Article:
William E. Evans, of the law firm of Evans & Pearce, Van Nuys Building, Los Angeles, was born in London, Kentucky, December 14, 1877, a son of P. M. and Vina Catherine (Jones) Evans. He is descended from old Southern families on both his father’s and mother’s side. His parents reside at London, Kentucky.
Mr. Evans was reared on his father’s farm, and then after graduating from the public schools, enrolled at the Sue Bennett Memorial College, where he took a general course. He read law and was admitted to the bar in 1903, and practiced law in Kentucky until he came to Glendale in 1910, where he has since resided. He was associated with Mattison B. Jones in the practice of his profession, with offices in Los Angeles, until 1917, since which time he has been associated with Albert D. Pearce.
In April 1911, he was made city attorney of Glendale, and filled that office for nearly ten consecutive years. These ten years in the life of the city constituted one of the most important eras in the history of the municipality, and the work of Mr. Evans as city attorney was of inestimable value. During that time the city took over the management of the water and electrical distribution, thus embarking upon an experiment in the ownership of public utilities by a municipality. The move was fraught with more risk that subsequently assumed by the other cities with a large number of precedents to guide them; yet, the enterprise was a success, and its freedom from embarrassment and expensive litigation, which in some cases follow closely upon the heels of similar ventures was evidence of the soundness of the City Attorney’s judgment and his knowledge of the law. There were also a number of intricate questions handled by him during his incumbency of office, dealing with the railroad, gas and telephone companies, which were carried out with marked success and resulted in advantage to the city. He appeared on a number of occasions as the representative of the city before the Railroad Commission and the Supreme Court of the state, with conspicuous success.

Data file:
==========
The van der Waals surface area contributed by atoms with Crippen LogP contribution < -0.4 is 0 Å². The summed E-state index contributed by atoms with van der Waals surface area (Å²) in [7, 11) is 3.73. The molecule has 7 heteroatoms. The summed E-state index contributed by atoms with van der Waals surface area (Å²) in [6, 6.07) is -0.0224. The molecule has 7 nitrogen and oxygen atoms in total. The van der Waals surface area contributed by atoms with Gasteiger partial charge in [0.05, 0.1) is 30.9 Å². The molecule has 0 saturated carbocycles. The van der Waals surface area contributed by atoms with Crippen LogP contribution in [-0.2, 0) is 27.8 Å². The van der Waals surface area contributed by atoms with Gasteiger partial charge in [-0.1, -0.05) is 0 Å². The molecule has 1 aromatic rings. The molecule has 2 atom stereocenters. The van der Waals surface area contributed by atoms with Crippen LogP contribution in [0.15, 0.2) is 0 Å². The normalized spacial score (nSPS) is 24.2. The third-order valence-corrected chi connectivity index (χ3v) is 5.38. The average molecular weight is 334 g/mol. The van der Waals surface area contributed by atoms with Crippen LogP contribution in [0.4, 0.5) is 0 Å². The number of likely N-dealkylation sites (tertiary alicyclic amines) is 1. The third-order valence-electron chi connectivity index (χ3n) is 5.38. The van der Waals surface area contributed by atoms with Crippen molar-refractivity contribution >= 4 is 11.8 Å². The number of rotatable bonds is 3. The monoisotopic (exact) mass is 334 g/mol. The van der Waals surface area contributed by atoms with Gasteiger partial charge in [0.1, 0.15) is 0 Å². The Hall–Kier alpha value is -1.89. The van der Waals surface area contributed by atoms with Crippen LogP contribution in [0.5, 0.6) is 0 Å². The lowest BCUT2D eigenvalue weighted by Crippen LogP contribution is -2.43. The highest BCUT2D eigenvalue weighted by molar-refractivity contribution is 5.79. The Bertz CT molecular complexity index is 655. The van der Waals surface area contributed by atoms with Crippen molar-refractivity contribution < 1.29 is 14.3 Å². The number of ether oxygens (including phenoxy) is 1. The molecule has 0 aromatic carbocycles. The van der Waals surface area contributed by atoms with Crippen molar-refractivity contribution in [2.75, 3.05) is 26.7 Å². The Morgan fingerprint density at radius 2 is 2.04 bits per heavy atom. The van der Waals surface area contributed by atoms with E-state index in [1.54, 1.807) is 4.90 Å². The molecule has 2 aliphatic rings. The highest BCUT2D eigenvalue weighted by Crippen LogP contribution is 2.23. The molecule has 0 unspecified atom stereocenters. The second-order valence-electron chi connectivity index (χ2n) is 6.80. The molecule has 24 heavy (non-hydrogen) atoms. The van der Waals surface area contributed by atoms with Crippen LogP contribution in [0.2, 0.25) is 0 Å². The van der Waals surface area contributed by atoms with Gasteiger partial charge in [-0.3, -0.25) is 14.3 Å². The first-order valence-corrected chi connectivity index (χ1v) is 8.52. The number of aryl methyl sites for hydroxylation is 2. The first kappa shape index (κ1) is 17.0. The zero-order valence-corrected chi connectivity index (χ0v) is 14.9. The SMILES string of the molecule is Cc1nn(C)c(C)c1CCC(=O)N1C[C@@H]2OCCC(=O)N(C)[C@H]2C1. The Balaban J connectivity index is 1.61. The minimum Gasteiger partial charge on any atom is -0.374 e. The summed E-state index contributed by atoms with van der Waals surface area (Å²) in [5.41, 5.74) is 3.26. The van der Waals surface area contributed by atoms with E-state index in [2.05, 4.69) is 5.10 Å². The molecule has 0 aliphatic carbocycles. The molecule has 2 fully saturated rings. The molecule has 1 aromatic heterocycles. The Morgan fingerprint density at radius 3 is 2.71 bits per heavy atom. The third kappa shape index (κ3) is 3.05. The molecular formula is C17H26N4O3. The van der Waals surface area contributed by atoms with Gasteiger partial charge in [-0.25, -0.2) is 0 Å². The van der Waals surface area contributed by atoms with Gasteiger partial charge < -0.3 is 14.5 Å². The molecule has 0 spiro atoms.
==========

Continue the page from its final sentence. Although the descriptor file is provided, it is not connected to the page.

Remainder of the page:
He is associated with J. G. Huntly in developing real estate, putting on high-class residential sub-divisions on Kenneth Road. The new building occupied by the Pendroy Dry Goods Company was built and is owned by Huntly & Evans. It is Glendale’s most pretentious building, the cost exclusive of location, approximating $150,000.00. Mr. Evans is a leader in the ranks of the Republican Party of Los Angeles County. He is chairman of the Republican Congressional Committee of the Sixty-first Assembly District, and a member of the Republican State and county Central Committees. Of the latter he is first vice president. Without his making any campaign for it his name was placed in nomination for United States Congressman, at the same convention held in Pasadena in February 1922 that nominated Mr. Lineberger. He received sixty-six votes on the first ballot to approximately ninety each for both Mr. Lineberger and Mr. Flower, who had made vigorous campaigns. He refused to allow his name to appear on the next ballot on which Mr. Lineberger was nominated. During the World War Mr. Evans was a member of the legal advisory board for his district. He is the attorney for, and was one of the organizers of, the Glendale State Bank. He was attorney for the Bank of Glendale at the time it was taken over by the Los Angeles Trust and Savings Bank (now Pacific-Southwest). He is also attorney for the Glendale National Bank, and was one of the organizers and vice-president of the South Side Sate Bank, in Los Angeles. Fraternally, he is a Knight Templar Mason and Shriner, and an Elk. For needed recreation he holds a membership in the Flintridge Country Club. He belongs to the Glendale Chamber of Commerce and the City Club of Los Angeles.